However, the report warns that India should assess the possible impact of Bangladesh's fast-growing textile and apparel sector, including footwear, which is gaining a comparative advantage over time.

"As Bangladesh is entering into FTAs, India's textile and apparel industry should be concerned about their prospective market access challenges to third-country markets."

However, the CUTS International analysis using its SMART methodology suggests that India is unlikely to experience significant market share loss for textile and apparel products in Japan.

"Still it will be better to take some precautionary measures," the report cautions.

The analysis also suggests that any reduction in India's exports of certain textiles, apparel, and footwear to Japan would likely be negligible.

While Bangladesh's current export value to Japan remains lower than India's, the gap is narrowing due to Bangladesh's export growth. Bangladesh's exports to Japan reached $1.70 billion in 2022, compared to below $1 billion in 2013.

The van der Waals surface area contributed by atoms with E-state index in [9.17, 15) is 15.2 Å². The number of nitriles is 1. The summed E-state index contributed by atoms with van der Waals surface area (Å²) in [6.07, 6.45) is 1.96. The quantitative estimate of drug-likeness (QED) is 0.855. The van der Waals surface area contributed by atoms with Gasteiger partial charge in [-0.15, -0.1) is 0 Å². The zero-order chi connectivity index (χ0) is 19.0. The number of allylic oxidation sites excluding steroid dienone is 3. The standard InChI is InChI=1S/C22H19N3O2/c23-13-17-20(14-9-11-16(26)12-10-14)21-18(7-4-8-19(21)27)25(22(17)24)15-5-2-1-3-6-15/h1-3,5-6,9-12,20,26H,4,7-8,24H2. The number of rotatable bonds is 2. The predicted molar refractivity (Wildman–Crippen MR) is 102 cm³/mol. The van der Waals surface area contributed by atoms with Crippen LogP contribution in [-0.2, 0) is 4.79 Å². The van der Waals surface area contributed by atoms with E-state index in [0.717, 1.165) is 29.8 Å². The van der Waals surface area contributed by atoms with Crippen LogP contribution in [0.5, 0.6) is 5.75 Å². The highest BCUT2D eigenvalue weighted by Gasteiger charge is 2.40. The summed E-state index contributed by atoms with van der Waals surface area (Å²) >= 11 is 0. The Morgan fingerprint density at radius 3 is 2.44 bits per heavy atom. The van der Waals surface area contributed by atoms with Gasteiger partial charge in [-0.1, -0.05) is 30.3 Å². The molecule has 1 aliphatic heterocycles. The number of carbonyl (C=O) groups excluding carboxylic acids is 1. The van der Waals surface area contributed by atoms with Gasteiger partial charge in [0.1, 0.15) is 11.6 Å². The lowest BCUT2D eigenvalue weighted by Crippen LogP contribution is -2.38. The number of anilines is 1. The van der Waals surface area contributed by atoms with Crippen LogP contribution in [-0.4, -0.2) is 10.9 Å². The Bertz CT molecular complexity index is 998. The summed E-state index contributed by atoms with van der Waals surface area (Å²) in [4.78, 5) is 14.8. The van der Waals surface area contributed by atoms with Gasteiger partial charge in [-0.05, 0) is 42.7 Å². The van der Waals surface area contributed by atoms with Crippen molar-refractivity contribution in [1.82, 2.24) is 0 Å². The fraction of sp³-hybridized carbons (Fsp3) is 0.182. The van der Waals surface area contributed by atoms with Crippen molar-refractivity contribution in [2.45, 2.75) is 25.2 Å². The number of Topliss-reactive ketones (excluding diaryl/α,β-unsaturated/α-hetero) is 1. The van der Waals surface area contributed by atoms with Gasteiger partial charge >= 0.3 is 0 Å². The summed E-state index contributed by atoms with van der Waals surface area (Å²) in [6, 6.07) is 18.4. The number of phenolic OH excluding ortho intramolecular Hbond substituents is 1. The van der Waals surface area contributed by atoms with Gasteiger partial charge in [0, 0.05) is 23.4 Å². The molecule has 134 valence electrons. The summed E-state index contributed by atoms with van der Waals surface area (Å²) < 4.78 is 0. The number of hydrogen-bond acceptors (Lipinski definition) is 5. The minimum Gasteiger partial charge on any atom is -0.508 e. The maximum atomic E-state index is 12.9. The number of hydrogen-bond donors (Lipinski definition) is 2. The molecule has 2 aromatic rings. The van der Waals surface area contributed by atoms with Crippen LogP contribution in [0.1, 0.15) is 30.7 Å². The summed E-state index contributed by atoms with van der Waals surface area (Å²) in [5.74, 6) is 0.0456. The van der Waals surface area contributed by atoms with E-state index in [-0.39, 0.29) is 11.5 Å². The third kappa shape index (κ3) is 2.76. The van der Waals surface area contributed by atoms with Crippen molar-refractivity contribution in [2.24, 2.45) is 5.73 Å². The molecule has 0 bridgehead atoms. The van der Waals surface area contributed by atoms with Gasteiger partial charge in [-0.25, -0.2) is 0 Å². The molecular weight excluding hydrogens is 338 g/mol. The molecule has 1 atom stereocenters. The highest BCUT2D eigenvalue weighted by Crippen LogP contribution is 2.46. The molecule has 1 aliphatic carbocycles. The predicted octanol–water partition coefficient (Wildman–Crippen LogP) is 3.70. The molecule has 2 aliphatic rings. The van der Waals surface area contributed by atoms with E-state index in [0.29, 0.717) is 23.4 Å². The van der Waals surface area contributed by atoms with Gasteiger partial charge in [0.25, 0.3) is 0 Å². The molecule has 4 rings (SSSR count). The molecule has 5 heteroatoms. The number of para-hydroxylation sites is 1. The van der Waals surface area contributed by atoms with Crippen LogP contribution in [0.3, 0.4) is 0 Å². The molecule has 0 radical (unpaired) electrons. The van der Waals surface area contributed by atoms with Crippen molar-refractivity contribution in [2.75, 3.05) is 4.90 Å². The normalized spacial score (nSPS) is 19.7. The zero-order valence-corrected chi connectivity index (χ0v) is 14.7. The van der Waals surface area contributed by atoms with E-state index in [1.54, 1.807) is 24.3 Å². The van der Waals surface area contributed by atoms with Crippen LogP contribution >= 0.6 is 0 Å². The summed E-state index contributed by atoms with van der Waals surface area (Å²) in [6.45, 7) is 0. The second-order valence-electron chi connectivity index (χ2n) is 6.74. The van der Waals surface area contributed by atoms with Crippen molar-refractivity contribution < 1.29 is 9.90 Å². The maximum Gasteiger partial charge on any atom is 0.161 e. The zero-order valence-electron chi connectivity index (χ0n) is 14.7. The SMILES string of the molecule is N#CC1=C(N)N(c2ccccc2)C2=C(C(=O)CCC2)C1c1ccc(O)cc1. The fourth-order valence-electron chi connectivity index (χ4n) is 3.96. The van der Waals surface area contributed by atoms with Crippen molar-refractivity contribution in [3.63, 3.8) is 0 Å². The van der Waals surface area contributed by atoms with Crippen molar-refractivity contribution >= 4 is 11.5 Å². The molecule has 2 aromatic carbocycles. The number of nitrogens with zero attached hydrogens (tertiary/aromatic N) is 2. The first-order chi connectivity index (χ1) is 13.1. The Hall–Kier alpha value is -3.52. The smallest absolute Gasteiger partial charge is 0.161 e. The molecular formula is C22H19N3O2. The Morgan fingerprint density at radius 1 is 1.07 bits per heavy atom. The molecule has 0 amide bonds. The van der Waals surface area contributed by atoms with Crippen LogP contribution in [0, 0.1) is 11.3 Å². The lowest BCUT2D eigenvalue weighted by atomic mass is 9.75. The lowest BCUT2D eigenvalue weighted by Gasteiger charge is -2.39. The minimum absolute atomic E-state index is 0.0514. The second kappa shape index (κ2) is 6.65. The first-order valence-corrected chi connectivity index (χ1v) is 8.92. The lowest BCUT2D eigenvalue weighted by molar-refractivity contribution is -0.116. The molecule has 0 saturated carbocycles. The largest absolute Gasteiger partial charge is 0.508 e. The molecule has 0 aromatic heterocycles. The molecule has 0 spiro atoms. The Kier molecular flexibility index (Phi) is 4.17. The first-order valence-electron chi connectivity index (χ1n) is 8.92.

India's key exports to Japan include petroleum oils, fish products, non-industrial diamonds and ferro-silicon manganese, accounting for 42.76 per cent of its total exports to the country.

Bangladesh's exports to Japan are dominated by various types of readymade garments and footwear for both men and women, contributing 55 per cent of its total exports to Japan.

India's exports to Japan began a steady rise in 2016 after a three-year downturn in 2013-2015. This growth continued after the Covid-19 pandemic. However, the overall value of India's exports to Japan has declined, falling from nearly $8 billion in 2013 to $5.70 billion in 2022.

In March, Dhaka initiated talks to sign the Economic Partnership Agreement (EPA) with Tokyo in order to retain the duty benefit after Bangladesh's scheduled graduation to a developing nation in 2026.

The Bangladeshi authorities said the EPA with Japan will be signed before December.

If trade deals are not finalised before 2026, LDC-graduating Bangladesh will need to seek bilateral agreements with World Trade Organisation (WTO) member countries to continue enjoying duty-free market access until 2029.